Mark Caswell: Strive for work-life congruence instead of balance

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Burnout continues to run rampant in our workforces. A Microsoft survey of 20,000 global workers found that about half of all employees and managers report feeling burned out. Microsoft’s chief people officer even went so far as to call this moment a “global human energy crisis.”

Clearly, we’re still struggling to live and work in a sustainable way.

The concept of “work-life balance” might be partly to blame.

The problem

The language we use shapes how we see the world. The problem with “work-life balance” is inherent in the phrase. The word “balance” implies opposing forces. One force acts in opposition to the other. In a sense, they are enemies. When we believe “work” and “life” to be opposing forces, or enemies, we naturally arrive at a set of conclusions that are pretty toxic: “Work” is negative and in opposition to “life.” This mindset colors our entire perspective—work becomes something we must tolerate and avoid in order to enjoy and maximize life.

A better way forward

I prefer the phrase “work-life congruence” because it puts “life” and “work” on the same team instead of pitting them against each other. Unlike “balance,” “congruence” implies compatibility and harmony.

If we approach work with the assumption that it offers us something good that fits into our lives in a positive way, we can build our relationship to work in a much healthier way. We can recognize that work itself can be fulfilling and that all the other things we love to do are unlikely to be possible without work.

For example, I was once told that work is fundamentally about creation. As creative beings, we are most fulfilled when we are creating order from chaos, in whatever way that means to us. In fact, we are some of the only creatures in the universe that can. In a sense, it is our purpose. After internalizing this, I started to see the problems and frustrations at work in a different light—as part of my purpose, rather than something toxic to be avoided. I still have my frustrating days, but that bigger picture is helpful.

“Congruence” also offers us flexibility to experience seasons in work and life. In certain seasons, we will focus heavily on work, while other seasons we’ll focus more on other aspects of life. If we think of work and life as congruent forces, working and flexing together, it gives us the freedom to flow between them with confidence. Being OK putting in a heavy effort at work for a period but also being comfortable (and not feeling guilty) backing off for a bit.

In the process of selling our company in 2019, a few of us on the executive team were putting in a lot of extra effort. In fact, it was 120 hours a week for about four months straight. That was hard and stressful but also incredibly fun. We learned more than we ever could about our business, outside capital and enterprise valuation.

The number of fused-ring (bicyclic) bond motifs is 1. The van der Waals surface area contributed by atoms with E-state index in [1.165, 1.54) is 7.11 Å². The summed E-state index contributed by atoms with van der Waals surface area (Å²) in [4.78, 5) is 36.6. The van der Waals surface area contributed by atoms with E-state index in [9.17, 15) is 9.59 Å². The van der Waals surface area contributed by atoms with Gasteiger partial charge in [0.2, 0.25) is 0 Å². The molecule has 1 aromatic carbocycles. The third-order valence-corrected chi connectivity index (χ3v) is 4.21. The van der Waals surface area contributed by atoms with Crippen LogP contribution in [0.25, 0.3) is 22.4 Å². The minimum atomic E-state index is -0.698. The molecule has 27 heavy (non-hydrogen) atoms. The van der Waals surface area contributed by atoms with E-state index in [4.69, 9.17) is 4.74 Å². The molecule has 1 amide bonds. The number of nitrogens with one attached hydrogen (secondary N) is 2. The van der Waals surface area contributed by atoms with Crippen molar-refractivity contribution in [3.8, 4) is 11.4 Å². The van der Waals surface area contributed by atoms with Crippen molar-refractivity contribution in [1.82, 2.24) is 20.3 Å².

However, the biggest challenge was when it ended. Once the deal closed, I should have felt fine going back to normal, but I didn’t. I inherently assumed I had to keep up the pace. It was a good friend at work who reminded me that it was time for a different season, one in which I focused on my family, my health and my hobbies. That transition made all the difference.

How to get there

Embrace congruent thinking. The phrase “work-life congruence” is useful because it helps us think about how we spend our time in a different light.

We see the world through the lens of our mindset. If we’re operating from the perspective that work is inherently negative, our relationship with work will evolve from a negative place. But if we approach work and life from the posture that both can be fulfilling forces for good, suddenly our perspective shifts to one of gratitude and abundance. Changing your mindset is half the battle.

Write out a plan. It won’t be perfect, but it’s helpful to write out what a congruent life could look like. What do you love about work? What do you love outside of work? How do the two support each other? Where do they have the potential of working in opposition? What boundaries and rules do you need to establish to keep them congruent? What input do your family, friends and co-workers have?

Honor your seasons. Everything is temporary. Seasons—both stressful and joyful—end. Approaching our work and lives from a place of congruence gives us permission to simply be in what is. Freedom is found in accepting the inevitability of seasons. But it also takes courage to embrace this flexibility. Open space and time can feel uncomfortable, just as hard seasons at work can be stressful. But congruence allows for and celebrates this, knowing nothing lasts forever.

The pressure we put on ourselves to “balance” life and work often prevents us from enjoying life and work in equal measure. But coming from a place of congruence, we can find harmony, acceptance and freedom in whatever season we find ourselves.•


Caswell is CEO of Resultant, an independent technology, data analytics and management consulting firm based in Indianapolis.

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